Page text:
Casting Crowns - Come to the Well, as reviewed by The Phantom TollboothIn the autumn of 1981, Ric Ocasek and his cohorts in The Cars exhorted us to shake it up. Some three decades later, the members of Casting Crowns seem to have taken that advice to heart.


Come to the Well
Artist: Casting Crowns
Label: Reunion Records
Length: 12 tracks (53:13)


During Casting Crowns' Until the Whole World Hears tour in early 2010 lead singer Mark Hall related a humorous story about befuddled fans who would ask him why his group didn't play their most famous hit, "I Can Only Imagine," at their concerts. The aforementioned humor, of course, lies in the fact that the hugely successful single was a hit for fellow CCM artists MercyMe and not for Hall and his band mates. Whimsical though the account may be, it nonetheless hints at what has become an all-too-frequent critique of the lion's share of the artists who inhabit the Christian Hit Radio Top 40: the fact that a good many of them are virtually indistinguishable from one another.

In their defense, Hall & Co. were among the progenitors of their now-familiar brand of radio-ready pop/worship music and the performers who sound like them could arguably be classified as followers rather than contemporaries. Be that as it may, many a newcomer to the inspirational pop genre would have a hard time distinguishing the bulk of their work from that of, say, MercyMe, Sanctus Real or Tenth Avenue North. The good news, for those who don't mind the comparison, is that Come to the Well is chock full of slowly-swelling, prototypical mid-tempo pop/rock/worship anthems like "Jesus, Friend of Sinners," "Wedding Day" and the now-ubiquitous leadoff single, "Courageous" – all of which sound as if they could have been pulled from any of the septet's previous five albums. In fact, the bulk of the new effort finds the Crown cooperative sticking, for the most part, to the tried-and-true formula that helped make them one of the top-selling artists in Contemporary Christian Music history.

Perhaps sensing that, after a decade together, now is the time for a change, Hall and his cohorts shake things up a bit this time out. The slightly haunting, piano-driven "Already There," which sounds a good bit like early Coldplay, is a decided, and welcome, side excursion away from the band's signature lite pop/rock inclinations. The droning melody line of the bluegrass/folk/country hybrid, "Spirit Wind," helps lend the nearly five minute track a likewise distinctive quality when compared to the bulk of the group's back catalog. And the poignant storytelling of "Just Another Birthday," which was co-written with country songwriter Tom Douglas, will undoubtedly strike a resonant chord with fans of Miranda Lambert's exceptional country ballad, "The House That Built Me," which Douglas also helped write.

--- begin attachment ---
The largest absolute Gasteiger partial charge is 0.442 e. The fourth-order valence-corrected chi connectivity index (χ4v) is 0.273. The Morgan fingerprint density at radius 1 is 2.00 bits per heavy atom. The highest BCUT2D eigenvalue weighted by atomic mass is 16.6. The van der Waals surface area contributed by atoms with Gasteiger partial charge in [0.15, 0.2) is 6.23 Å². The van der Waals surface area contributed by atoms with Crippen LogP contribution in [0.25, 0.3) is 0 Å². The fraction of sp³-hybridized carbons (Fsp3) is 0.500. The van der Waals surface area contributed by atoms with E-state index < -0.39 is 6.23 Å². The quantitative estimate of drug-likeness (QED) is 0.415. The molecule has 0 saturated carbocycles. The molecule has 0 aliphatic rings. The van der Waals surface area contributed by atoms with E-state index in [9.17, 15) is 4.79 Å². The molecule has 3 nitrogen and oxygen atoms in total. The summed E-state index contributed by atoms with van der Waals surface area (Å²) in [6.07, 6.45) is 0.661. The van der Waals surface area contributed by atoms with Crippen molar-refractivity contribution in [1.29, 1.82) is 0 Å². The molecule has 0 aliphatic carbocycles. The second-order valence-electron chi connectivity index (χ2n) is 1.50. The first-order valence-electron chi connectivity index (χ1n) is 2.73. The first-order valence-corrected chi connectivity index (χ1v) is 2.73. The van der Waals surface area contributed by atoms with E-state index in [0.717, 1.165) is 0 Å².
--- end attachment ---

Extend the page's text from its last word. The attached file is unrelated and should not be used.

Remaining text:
Elsewhere, though, the seven piece makes an ill-advised foray into modern rock with "My Own Worst Enemy;" a clear case of form at the expense of substance. Similarly, the otherwise engaging Gospel flourishes that grace "The Well" are all but overwhelmed by the cut's overly generic construction and lack of a memorable melody – traits shared by several other tracks on the project as well. And the lyrics to "Well" and "Angel," which visits the all but threadbare theme of romantic love as salvation, score precious few points in the arena of insight or originality. That said, violinist Melodee DeVevo instills the tender ballad, "Face Down," with the sort of sincere poignancy that can only come from having walked through the trials she sings about. The likewise unforced "So Far to Find You" perches Hall's moving account of the adoption of his daughter, Meeka Hope, atop an absolutely beautiful melody for what turns out to be, far and away, the record's most memorable moment.

In the final analysis, Come to the Well sounds, for the most part, fairly similar to just about every other Casting Crowns album. This news will, of course, be welcomed (or not) in direct proportion the listener's love of the group's previous material. That said, the band deserves at least a degree of credit for their willingness to toy with what has thus far been such a winning formula. There aren't any instant classics on the order of "Who Am I" or "Praise You in This Storm," but songs like "Face Down" and "So Far" are easily as good as anything the band has ever written. And, taken as a whole, the new record, in spite of its intermittent musical tangents – or perhaps because of them – winds up being one of the Crown collective's most cohesive, and impressive, releases to date


Bert Gangl